NEW DELHI: Last week’s signing of the oil deal between the Taliban government ruling Afghanistan and the Chinese government has added a new dimension to the ongoing battle between the Pakistan Army and the Tehreek-e-Taliban Pakistan (TTP), commonly known as Pakistan Taliban, which is closely allied to the Afghan Taliban.
TTP sources, while speaking to The Sunday Guardian, post the signing of the Beijing-Kabul deal, said the oil deal was a bilateral matter between the Afghanistan government and China and not something that was related to TTP’s “objectives” of establishing its rule in the Af-Pak region by defeating the Pakistan Army.
Senior TTP sources said that while they were engaged in active hostility with the Pakistan Army, the Taliban government ruling Kabul has so far stayed away from siding with any of the two warring sides—Pakistan Army or the TTP. However, according to them, this neutrality will change if Pakistan decides to act on its recent assertion of carrying out attacks against the TTP cadre by crossing into Afghanistan.
“In case the Pakistan Army enters Afghanistan, the TTP and the Taliban brothers will fight together to protect the sovereignty of Afghanistan,” a senior TTP source told The Sunday Guardian.
Earlier this month, Pakistan Interior Minister Rana Sanaullah had stated that the army was likely to launch a military operation to target TTP hideouts that he claimed were inside the Afghanistan border. This statement was strongly refuted by Afghanistan’s Taliban government, which warned the Pakistan Army of a “befitting reply” if Kabul’s sovereignty was violated.
Sources in Kabul and in TTP told The Sunday Guardian that Taliban warning against the Pakistani threats was not empty rhetoric and that the Taliban and the TTP were “well-prepared” for a confrontation with the Pakistan Army.
It is pertinent to mention that the Taliban, ever since coming to power in Kabul in August 2021, have refused to accept the sanctity of the Durand Line that separates Pakistan and Afghanistan and had come into being in 1893.
“It will be a nightmarish situation for the Pakistan Army if it decides to act on its word and push its men into Afghanistan. This scenario will naturally bring the TTP and the Afghanistan Taliban fighters together to resist the Pakistan Army. Hence, the best chance for the Pakistan Army right now is that somehow the TTP is brought back to the discussion table, preferably with the Chinese leadership influencing the Afghan government to use their good ties with the TTP,” said an official monitoring the situation in the Af-Pak region.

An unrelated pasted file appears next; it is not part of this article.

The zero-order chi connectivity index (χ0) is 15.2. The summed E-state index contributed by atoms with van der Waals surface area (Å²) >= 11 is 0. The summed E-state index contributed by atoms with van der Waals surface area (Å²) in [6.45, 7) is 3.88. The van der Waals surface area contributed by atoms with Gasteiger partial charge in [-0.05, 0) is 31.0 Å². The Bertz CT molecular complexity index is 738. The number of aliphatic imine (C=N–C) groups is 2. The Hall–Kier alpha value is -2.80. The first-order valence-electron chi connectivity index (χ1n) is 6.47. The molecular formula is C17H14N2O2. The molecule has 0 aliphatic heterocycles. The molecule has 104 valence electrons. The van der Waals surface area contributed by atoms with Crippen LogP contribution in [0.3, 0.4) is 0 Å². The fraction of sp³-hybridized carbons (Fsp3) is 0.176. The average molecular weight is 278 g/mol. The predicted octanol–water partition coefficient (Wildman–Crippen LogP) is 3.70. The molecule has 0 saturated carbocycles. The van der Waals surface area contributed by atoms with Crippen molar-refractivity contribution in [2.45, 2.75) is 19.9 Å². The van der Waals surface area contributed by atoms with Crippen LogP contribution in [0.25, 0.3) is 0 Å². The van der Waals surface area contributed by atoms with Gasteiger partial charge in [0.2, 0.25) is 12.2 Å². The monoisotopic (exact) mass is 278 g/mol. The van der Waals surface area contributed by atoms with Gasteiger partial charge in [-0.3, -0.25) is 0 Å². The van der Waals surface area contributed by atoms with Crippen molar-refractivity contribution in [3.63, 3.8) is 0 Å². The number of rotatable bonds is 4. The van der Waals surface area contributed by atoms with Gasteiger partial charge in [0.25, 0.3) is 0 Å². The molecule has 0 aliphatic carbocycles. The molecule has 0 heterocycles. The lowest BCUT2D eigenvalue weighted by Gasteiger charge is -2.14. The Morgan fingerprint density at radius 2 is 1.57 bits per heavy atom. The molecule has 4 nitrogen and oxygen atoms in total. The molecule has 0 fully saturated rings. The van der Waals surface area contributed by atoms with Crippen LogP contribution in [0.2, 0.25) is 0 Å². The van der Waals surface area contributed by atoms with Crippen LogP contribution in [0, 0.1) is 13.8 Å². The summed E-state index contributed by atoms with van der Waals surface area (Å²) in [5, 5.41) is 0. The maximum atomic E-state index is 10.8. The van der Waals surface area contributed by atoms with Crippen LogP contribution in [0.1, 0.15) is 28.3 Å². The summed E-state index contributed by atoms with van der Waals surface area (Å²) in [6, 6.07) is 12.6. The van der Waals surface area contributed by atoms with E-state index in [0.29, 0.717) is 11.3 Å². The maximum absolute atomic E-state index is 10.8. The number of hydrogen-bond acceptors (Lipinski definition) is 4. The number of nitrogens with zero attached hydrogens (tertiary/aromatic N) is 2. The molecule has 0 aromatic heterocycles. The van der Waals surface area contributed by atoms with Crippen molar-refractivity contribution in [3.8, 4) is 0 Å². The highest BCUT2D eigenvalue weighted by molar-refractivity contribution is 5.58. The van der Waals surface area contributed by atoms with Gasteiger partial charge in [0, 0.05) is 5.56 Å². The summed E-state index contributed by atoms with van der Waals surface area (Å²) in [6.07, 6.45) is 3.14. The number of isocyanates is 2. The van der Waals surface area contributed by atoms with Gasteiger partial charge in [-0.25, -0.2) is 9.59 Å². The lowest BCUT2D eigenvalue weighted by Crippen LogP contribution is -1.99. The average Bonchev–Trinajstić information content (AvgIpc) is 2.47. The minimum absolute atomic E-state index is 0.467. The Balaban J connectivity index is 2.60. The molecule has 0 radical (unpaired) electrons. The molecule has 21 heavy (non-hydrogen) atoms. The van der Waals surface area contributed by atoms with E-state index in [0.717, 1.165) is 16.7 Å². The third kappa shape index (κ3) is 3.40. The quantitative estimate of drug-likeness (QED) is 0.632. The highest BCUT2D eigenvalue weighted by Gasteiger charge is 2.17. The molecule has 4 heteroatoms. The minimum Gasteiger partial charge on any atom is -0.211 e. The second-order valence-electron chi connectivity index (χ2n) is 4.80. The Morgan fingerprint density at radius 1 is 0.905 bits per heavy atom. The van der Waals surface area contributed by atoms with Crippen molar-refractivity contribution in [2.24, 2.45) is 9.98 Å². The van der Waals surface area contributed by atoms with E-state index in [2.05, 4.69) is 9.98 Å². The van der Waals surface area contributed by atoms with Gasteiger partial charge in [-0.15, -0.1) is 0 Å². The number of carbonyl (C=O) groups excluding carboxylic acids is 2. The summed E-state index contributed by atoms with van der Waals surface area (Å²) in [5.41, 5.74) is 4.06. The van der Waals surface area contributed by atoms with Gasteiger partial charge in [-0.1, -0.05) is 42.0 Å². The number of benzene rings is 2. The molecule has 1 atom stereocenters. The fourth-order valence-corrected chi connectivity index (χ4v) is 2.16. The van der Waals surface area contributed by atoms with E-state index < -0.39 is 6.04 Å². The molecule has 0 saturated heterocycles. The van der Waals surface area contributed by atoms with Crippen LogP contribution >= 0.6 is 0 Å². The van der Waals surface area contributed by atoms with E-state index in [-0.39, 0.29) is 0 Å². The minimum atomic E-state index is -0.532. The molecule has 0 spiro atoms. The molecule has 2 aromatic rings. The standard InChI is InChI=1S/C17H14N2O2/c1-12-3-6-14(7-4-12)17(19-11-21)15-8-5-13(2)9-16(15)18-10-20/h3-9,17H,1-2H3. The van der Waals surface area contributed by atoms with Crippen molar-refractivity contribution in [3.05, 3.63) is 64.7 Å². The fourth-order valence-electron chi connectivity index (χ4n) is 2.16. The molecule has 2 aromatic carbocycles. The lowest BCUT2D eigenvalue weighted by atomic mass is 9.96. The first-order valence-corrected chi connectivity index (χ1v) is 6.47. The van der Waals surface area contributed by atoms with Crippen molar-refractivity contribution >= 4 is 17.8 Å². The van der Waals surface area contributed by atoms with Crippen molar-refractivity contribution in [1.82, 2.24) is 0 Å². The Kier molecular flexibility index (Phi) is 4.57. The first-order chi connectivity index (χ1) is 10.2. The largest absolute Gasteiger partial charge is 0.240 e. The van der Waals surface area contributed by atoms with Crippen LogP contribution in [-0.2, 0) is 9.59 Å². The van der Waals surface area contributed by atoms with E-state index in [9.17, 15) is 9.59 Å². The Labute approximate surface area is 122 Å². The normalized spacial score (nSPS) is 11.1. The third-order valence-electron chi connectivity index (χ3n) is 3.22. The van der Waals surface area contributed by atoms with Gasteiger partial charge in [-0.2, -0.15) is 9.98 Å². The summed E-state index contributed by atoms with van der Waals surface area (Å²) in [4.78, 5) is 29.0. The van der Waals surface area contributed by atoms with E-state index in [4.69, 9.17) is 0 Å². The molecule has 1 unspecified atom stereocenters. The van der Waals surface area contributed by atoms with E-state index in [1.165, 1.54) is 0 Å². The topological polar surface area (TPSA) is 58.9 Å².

On 5 January, the Taliban-led administration in Afghanistan signed its first international contract that allowed a Chinese company to extract oil from the Northern Amu Darya basin. The agreement with a subsidiary of China National Petroleum Corporation, was inked in Kabul in the presence of Chinese Ambassador to Afghanistan, Wang Yu, and the Taliban’s Deputy Prime Minister for Economic Affairs, Mullah Abdul Ghani Baradar.
The Amu Darya basin lies at a distance of roughly 650 km as the crow flies from Angu-Ada land crossing between Afghanistan and Pakistan in the Khyber-Pakhtunkhwa province of Pakistan.
The 25-year-deal with China, which still does not recognise the Taliban government, is likely to bring the much needed finances to the Taliban government, with the Chinese company investing as much as $150 million in the first year and $540 million over the subsequent three years to explore five oil and gas blocks. The blocks are located in a 4,500-square kilometre area in northern Afghanistan. As per Taliban officials, Kabul will get 15% royalty fees from the 25-year contract. Daily oil production will start at 200 tons which is likely to rise to 1,000 tons. The five blocks are estimated to hold 87 million barrels of crude oil, according to a previous survey. The Chinese company will also build Afghanistan’s first crude oil refinery.
However, for this agreement to take off successfully, the Afghanistan government will have to ensure that it is able to provide a conducive and safe environment to the Chinese nationals who will be moving to the region to start the oil and gas exploration and digging.
This, sources said, has left virtually no options for the strategists at GHQ, Rawalpindi to enter Afghanistan and carry out strikes against the TTP as the possibility of the Chinese investment coming under threat is likely to increase substantially if the TTP finds itself pushed to a corner.
Additionally, China is one of the biggest benefactors of the Pakistan government at present, and now with China agreeing to invest in the sensitive and security intensive field of oil, the Pakistan Army will have to think twice of the domestic repercussions and bilateral ramifications of entering Afghanistan.
However, Pakistan is likely to draw solace from the possibility that China is likely to play a key role in making the Afghan Taliban push for a ceasefire between the Pakistan Army and the TTP to safeguard its own investments in Amu Darya.